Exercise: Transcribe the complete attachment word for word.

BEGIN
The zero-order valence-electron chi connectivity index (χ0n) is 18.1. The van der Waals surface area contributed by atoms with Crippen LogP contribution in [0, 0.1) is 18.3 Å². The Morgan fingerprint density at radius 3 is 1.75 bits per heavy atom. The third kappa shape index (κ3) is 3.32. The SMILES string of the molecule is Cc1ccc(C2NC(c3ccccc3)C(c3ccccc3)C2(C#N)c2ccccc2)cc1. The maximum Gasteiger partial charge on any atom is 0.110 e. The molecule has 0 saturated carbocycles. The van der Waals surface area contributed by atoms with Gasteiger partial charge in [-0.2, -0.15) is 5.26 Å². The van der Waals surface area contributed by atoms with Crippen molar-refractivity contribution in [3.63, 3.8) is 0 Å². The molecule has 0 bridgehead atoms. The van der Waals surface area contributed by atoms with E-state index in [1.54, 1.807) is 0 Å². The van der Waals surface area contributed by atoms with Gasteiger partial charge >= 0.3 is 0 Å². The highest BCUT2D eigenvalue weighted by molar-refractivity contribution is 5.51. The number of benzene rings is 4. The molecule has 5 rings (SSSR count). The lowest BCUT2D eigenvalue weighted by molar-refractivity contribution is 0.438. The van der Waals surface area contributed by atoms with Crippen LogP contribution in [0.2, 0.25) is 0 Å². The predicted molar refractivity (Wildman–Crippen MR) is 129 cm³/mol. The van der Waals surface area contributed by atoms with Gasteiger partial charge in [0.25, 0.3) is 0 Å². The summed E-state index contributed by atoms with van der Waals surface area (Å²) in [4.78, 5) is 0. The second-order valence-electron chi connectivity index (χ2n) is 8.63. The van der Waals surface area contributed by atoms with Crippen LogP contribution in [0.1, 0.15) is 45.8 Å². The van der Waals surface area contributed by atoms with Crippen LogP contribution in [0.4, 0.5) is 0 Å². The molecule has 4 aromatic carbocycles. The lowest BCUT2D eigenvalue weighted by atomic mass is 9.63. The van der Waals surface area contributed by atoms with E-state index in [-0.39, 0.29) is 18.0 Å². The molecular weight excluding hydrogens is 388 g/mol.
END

The zero-order valence-electron chi connectivity index (χ0n) is 18.1. The van der Waals surface area contributed by atoms with Crippen LogP contribution in [0, 0.1) is 18.3 Å². The Morgan fingerprint density at radius 3 is 1.75 bits per heavy atom. The third kappa shape index (κ3) is 3.32. The SMILES string of the molecule is Cc1ccc(C2NC(c3ccccc3)C(c3ccccc3)C2(C#N)c2ccccc2)cc1. The maximum Gasteiger partial charge on any atom is 0.110 e. The molecule has 0 saturated carbocycles. The van der Waals surface area contributed by atoms with Gasteiger partial charge in [-0.2, -0.15) is 5.26 Å². The van der Waals surface area contributed by atoms with Crippen molar-refractivity contribution in [3.63, 3.8) is 0 Å². The molecule has 0 bridgehead atoms. The van der Waals surface area contributed by atoms with E-state index in [1.54, 1.807) is 0 Å². The van der Waals surface area contributed by atoms with Gasteiger partial charge >= 0.3 is 0 Å². The highest BCUT2D eigenvalue weighted by molar-refractivity contribution is 5.51. The number of benzene rings is 4. The molecule has 5 rings (SSSR count). The lowest BCUT2D eigenvalue weighted by molar-refractivity contribution is 0.438. The van der Waals surface area contributed by atoms with Crippen LogP contribution in [0.2, 0.25) is 0 Å². The predicted molar refractivity (Wildman–Crippen MR) is 129 cm³/mol. The van der Waals surface area contributed by atoms with Gasteiger partial charge in [0.25, 0.3) is 0 Å². The summed E-state index contributed by atoms with van der Waals surface area (Å²) in [4.78, 5) is 0. The second-order valence-electron chi connectivity index (χ2n) is 8.63. The van der Waals surface area contributed by atoms with Crippen LogP contribution in [0.1, 0.15) is 45.8 Å². The van der Waals surface area contributed by atoms with Crippen LogP contribution in [0.4, 0.5) is 0 Å². The molecule has 4 aromatic carbocycles. The lowest BCUT2D eigenvalue weighted by atomic mass is 9.63. The van der Waals surface area contributed by atoms with E-state index in [-0.39, 0.29) is 18.0 Å². The molecular weight excluding hydrogens is 388 g/mol.